Geochemistry Of Igneous Processes

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The magmatic processes involve, magma's generation and its evolution. There are several types of magma as silicate magma, carbonate magma, sulfide magma etc. It does contain several gases, liquids and also solids. It also contains almost all the elements in the periodic table. Oxygen is the major element present in them. The next abundant element is silica. Based on the abundance of silicon dioxide, they can be classified into several categories as acidic, intermediate, basic, and ultra basic. The acidic types do contain more than 65% of silicon dioxide. Where as the ultra basic one does posses about 45% of the above mentioned compound. The magmas generally originate at the lower crust and upper mantle.

They can also be classified based on the relationship among silicon dioxide, sodium oxide and potassium oxide. The volatile elements include water, carbon dioxide, etc. The density of magmas generally range from 2 to 3. Viscosity also does show wide variations depending on several factors such as composition, temperature, etc.

The magmas generated in the mantle are of basaltic type. The research has revealed that the mineral pyrolite can generate it in the mantle region due to the presence of carbon dioxide and water. Similarly, although the temperature is very low to generate it in the crustal region, the extrusions can generate magma in this region.

The magmas can evolve in several ways such as fractional crystallisation, mixing and assimilation.

The fractional crystallization does involve the separation of the early formed or crystallised minerals from the magma due to density variations between the solid and the residual liquid. For instance, as olivine gets separated first from the primary magma, the residual magma will be containing the lesser amounts of olivine unless there are some additions of olivine by any other processes.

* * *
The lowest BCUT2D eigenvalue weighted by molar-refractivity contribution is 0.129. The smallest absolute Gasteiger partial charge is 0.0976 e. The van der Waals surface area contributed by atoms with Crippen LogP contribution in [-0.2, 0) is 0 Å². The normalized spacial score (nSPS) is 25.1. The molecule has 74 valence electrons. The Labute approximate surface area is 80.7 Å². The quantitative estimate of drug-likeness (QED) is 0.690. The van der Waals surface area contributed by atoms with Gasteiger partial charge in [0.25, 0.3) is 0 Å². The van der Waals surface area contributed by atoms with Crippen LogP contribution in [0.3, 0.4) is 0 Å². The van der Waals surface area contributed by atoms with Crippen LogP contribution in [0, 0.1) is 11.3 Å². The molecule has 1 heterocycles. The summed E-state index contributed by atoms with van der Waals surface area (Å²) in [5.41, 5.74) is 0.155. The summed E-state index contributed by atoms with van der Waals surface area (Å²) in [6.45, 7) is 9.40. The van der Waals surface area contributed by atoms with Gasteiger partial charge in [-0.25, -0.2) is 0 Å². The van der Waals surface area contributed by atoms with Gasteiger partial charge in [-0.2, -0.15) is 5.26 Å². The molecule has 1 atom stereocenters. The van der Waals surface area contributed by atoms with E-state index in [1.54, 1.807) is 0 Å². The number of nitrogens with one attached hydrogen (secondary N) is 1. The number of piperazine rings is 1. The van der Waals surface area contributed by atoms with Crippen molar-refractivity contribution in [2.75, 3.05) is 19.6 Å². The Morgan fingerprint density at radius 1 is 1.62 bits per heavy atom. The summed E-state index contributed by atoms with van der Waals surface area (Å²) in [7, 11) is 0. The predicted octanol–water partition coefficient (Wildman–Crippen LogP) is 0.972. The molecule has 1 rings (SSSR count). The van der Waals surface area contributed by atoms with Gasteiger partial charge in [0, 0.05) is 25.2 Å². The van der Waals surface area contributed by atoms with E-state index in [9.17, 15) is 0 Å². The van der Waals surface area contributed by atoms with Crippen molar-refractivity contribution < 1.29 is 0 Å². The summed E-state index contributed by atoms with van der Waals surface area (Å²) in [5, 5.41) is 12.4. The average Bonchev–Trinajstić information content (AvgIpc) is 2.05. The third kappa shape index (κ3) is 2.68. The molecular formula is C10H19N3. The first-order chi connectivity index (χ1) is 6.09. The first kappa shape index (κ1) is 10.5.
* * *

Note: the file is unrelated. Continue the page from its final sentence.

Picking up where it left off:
As the name indicates, mixing does involve the mixing of several types of magma in the magma chamber. For instance, the mixing of basaltic and rhyolitic magma would lead to the evolution of andesitic, dacitic, etc types of magma.

Assimilation involves the chemical reactions between the erupting magma and the surrounding wall rocks. The magma which is reacting is known as the synttic magma. Since assimilation does involve the transfer of heat, this process would also lead to fractional crystallisation.

Based on the relationship between silicon dioxide, potassium oxide and sodium oxide, the magmas can be classified as alkaline, transitional, and sub alkaline types of magma. The alkaline types are rich in sodium and potassium. The sub alkaline types are generally rich in calcium.

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Tirumala Prasad